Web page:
Glass Plains

The ceramic-composite plate mail rattled from the impact of the landing pod. I could dimly feel the thud of the other pods dropping nearby. There was a whoosh as the pod matched pressures with the outside and sprayed itself with coolant. I waited a second. I liked to wait before I came out of the pod. It gave them a chance to fire.

The sizzling hiss of energy weapons fried off some of the coolant on the outside but otherwise did little damage to the pod. Probably some low-grade tech that they’d scrounged up from merchants. I twitched my arm forward just a tiny bit, and the manual release lever in my hand caused the pod to burst open. I chanted words of battle, and used the environment to shield myself. I was betting they still had chemical or mechanical based weapons if the energy weapons sounded cheap. They cursed as they realized their expensive weaponry would no longer work.

I pulled the war-hammer off my back and whipped around to the front. I read the runes along the haft and lightning arced off the hammer to my nearest opponent. The smell of charred flesh filled the air. Elsewhere around me my fellow Legionaries drew the weapons and threw their spells at our opponents. I felt the bite of a slug thrower as some intrepid recruit tried his sidearm. It hit the magic around me and sizzled. Whatever material he was using for ammunition had turned the projectile incendiary as it hit the magic, leaving the plate mail I was wearing to soak up the rest. I looked at him and pulled a javelin made of stone out of the very ground. The cacophonous harmonies of 250 battlechanters rang out as our magics became non-stop. The recruit managed to evade the javelin toss, even bolstered by the omnipresent chants.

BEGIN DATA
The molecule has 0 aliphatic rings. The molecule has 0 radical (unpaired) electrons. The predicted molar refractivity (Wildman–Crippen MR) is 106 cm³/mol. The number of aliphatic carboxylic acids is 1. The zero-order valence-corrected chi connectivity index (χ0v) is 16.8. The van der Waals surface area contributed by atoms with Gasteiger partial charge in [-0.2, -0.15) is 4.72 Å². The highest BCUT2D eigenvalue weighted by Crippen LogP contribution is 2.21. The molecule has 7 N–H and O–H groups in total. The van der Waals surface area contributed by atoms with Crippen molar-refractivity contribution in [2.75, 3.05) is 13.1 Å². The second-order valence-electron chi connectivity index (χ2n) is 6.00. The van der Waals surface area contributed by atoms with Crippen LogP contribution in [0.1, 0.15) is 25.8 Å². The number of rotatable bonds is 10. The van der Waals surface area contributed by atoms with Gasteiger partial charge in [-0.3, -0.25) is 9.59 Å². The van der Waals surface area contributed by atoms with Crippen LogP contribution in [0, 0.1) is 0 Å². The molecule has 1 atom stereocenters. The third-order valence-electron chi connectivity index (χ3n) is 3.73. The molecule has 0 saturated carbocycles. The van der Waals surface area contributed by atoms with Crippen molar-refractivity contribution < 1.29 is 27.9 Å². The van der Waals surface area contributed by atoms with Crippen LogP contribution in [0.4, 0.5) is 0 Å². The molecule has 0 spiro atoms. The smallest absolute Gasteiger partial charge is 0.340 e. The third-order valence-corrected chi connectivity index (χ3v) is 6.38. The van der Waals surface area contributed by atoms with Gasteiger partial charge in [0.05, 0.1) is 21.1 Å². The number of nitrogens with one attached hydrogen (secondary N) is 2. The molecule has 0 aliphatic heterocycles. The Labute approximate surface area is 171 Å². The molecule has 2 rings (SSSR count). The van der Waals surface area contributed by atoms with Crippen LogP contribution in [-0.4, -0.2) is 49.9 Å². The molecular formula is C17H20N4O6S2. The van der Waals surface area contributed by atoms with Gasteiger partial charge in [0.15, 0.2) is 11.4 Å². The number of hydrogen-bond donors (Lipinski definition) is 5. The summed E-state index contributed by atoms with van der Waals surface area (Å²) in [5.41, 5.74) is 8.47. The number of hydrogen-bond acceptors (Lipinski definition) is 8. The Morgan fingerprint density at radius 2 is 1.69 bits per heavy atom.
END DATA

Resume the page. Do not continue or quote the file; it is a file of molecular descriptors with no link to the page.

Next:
A voice sang out over the chanting, and it was not from our side. Out of the opposition a man rose, taller than our opponents, wearing trader insignia on his jacket. He sang the song of the spellsingers, our peaceful colleagues. I did not know the words, could not tell the spell, but I knew that it caused my comrades to falter. Several of them were so shocked that their spells stopped. The harmony of the Legion was broken.

Still, we had weapons. I smashed into the closest militia member as he was reaching for his gun, they were trying to follow suit from the recruit that I had missed. He ran over to the spellsinger, protecting him. I knew the Legion’s song had to be resumed; the ending magics of the battle were woven into our individual songs. I chanted louder, lightning arcing off my hammer and around my body, and I became as the savage hurricane, spinning and roiling with both energy and crushing blows. I grunted as each of the slugs hit me, biting into my armor. One of them smashed into my face-plate, breaking my nose. I almost lost my chant, but still held strong.

Eventually the Legion-chant was completed, and the plain where we had landed became as glass.

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